Cataract surgery

Picture of the author Mamisoa Andriantafika by Mamisoa Andriantafika

- 3 minutes to read - 494 words

Cataract surgery is the most often performed surgery.

Cataract surgery

Cataract is a clouding of the natural lens causing loss of contrast vision, especially at night, associated with glare with bright lights. Cataract surgery is performed by removing the cloudy lens and replace it with an artificial lens. Therefore, this procedure restores the vision caused by this opacification.

This procedure restores the vision by removing the cloudy lens.

The surgery is mostly performed under local anesthesia in a one-day clinic, with the instillation of anesthetic drops and sometime with an injection around the eye. Surgery time is about 20 minutes. Microincisions are made through which very small instruments are used.

First step is to open the front part of the capsular bag containing the lens. Then the lens is broken in small pieces with ultrasounds sometime associated with a femtosecond laser. Then the small pieces are sucked and the capsular bag is cleaned. In the last step, the customized artificial lens is injected in the capsular bag.

By using a customized lens, it is possible to achieve a vision without requiring any glasses.

Before surgery, the surgeon will do many measures to calculate the right parameters to choose the lens and achieve the best refractive results. He can do so that the chosen lens will make the patient see far, near, or far and near without glasses, depending of the patient's choice and the surgical possibilities.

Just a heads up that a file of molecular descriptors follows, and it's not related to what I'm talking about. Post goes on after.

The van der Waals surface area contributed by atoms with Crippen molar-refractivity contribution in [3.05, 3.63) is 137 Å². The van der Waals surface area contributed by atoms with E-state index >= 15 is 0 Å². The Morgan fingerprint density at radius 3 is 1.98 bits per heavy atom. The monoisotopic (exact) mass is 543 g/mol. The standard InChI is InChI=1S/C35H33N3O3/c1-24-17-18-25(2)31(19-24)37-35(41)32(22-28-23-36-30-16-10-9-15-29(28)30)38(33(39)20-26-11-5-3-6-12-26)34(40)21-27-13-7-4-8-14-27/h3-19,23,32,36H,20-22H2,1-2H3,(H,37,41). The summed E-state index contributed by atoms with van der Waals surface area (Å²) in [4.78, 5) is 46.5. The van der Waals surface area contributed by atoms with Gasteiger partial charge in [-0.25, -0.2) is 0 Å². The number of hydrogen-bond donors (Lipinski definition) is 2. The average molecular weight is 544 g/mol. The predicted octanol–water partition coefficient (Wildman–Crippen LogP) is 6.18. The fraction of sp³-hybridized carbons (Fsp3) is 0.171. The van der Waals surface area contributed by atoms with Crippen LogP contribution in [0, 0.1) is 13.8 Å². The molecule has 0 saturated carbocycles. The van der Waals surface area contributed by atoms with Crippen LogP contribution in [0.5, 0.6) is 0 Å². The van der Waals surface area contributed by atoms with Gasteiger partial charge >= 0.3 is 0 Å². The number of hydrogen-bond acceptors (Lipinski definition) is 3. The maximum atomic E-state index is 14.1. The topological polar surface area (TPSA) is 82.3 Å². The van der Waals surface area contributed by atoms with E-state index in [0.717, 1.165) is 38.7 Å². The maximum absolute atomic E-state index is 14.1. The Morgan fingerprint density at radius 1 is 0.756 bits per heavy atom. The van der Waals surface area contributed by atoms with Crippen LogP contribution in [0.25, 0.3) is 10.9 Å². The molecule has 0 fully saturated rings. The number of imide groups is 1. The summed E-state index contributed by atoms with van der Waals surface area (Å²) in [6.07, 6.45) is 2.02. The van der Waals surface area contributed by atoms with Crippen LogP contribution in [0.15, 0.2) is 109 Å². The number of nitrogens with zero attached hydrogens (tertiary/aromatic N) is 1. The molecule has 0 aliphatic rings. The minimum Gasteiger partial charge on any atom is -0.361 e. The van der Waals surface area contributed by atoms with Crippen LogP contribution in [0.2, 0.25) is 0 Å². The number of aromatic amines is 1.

As any surgery, complications can occur during or after the surgery.

The most feared early complication (< 1month) is an intraocular infection or endophtalmitis. It is rare, according to scientific publications, usually less than 0.05% rate. A prophylactic antibiotic injection in the eye is done at the end of the surgery. The postop treatment must be carried out as planned. Nevertheless, if it occurs, it should be treated immediately. Other early complications are less alarming and your eye doctor will give you useful information.

Mainly during the first week postop until six month after, a pain with a red eye and/or a loss of vision in the operated eye, you should contact your eye doctor in emergency.

Intraocular infection is rare, but should be treated immediately.

Secondary cataract is a benign late complication that can be resolved by YAG laser.

Late complications are rare. The most frequent complication is the opacification of the back of the capsular bag that contains the lens. It is called secondary cataract as its symptoms are similar to the original cataract. It occurs usually in the 2 years after surgery at a rate of 10%. The bag gets cloudy but the artificial lens stays clear. Treatment is simple: a YAG laser is used to open the back of the bag to restore the clarity of the visual axis. Procedure is easy and recovery is very fast.

The patient has a follow-up days 1,7 and 30 where glasses are finally prescribed if needed.

Feel free to contact your eye doctor for more information.

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